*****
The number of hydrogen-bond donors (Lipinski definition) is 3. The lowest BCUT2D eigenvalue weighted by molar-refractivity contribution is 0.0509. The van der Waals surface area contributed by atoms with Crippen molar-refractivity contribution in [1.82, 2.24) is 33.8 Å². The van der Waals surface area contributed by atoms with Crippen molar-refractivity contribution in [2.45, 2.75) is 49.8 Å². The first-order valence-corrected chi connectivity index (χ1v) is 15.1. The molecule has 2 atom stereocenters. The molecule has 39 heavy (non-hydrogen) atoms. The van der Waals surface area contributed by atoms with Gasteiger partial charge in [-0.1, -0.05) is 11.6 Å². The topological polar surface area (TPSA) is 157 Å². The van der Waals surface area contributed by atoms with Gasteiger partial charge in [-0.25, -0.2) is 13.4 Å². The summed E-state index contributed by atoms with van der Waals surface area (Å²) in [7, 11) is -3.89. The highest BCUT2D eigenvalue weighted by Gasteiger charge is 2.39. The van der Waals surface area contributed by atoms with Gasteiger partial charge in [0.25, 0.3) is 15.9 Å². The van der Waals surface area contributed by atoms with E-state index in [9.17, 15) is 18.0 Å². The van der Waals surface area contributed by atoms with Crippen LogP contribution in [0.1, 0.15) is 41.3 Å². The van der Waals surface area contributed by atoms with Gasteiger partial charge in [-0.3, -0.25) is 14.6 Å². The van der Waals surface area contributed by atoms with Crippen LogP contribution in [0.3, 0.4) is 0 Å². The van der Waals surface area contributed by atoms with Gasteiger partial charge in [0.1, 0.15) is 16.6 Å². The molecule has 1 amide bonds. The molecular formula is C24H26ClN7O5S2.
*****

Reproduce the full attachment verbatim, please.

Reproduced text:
The number of hydrogen-bond donors (Lipinski definition) is 3. The lowest BCUT2D eigenvalue weighted by molar-refractivity contribution is 0.0509. The van der Waals surface area contributed by atoms with Crippen molar-refractivity contribution in [1.82, 2.24) is 33.8 Å². The van der Waals surface area contributed by atoms with Crippen molar-refractivity contribution in [2.45, 2.75) is 49.8 Å². The first-order valence-corrected chi connectivity index (χ1v) is 15.1. The molecule has 2 atom stereocenters. The molecule has 39 heavy (non-hydrogen) atoms. The van der Waals surface area contributed by atoms with Gasteiger partial charge in [-0.1, -0.05) is 11.6 Å². The topological polar surface area (TPSA) is 157 Å². The van der Waals surface area contributed by atoms with Gasteiger partial charge in [-0.25, -0.2) is 13.4 Å². The summed E-state index contributed by atoms with van der Waals surface area (Å²) in [7, 11) is -3.89. The highest BCUT2D eigenvalue weighted by Gasteiger charge is 2.39. The van der Waals surface area contributed by atoms with Gasteiger partial charge in [0.25, 0.3) is 15.9 Å². The van der Waals surface area contributed by atoms with E-state index in [9.17, 15) is 18.0 Å². The van der Waals surface area contributed by atoms with Crippen LogP contribution in [0.1, 0.15) is 41.3 Å². The van der Waals surface area contributed by atoms with Gasteiger partial charge in [-0.3, -0.25) is 14.6 Å². The van der Waals surface area contributed by atoms with Crippen LogP contribution in [0.3, 0.4) is 0 Å². The van der Waals surface area contributed by atoms with Gasteiger partial charge in [0.1, 0.15) is 16.6 Å². The molecule has 1 amide bonds. The molecular formula is C24H26ClN7O5S2.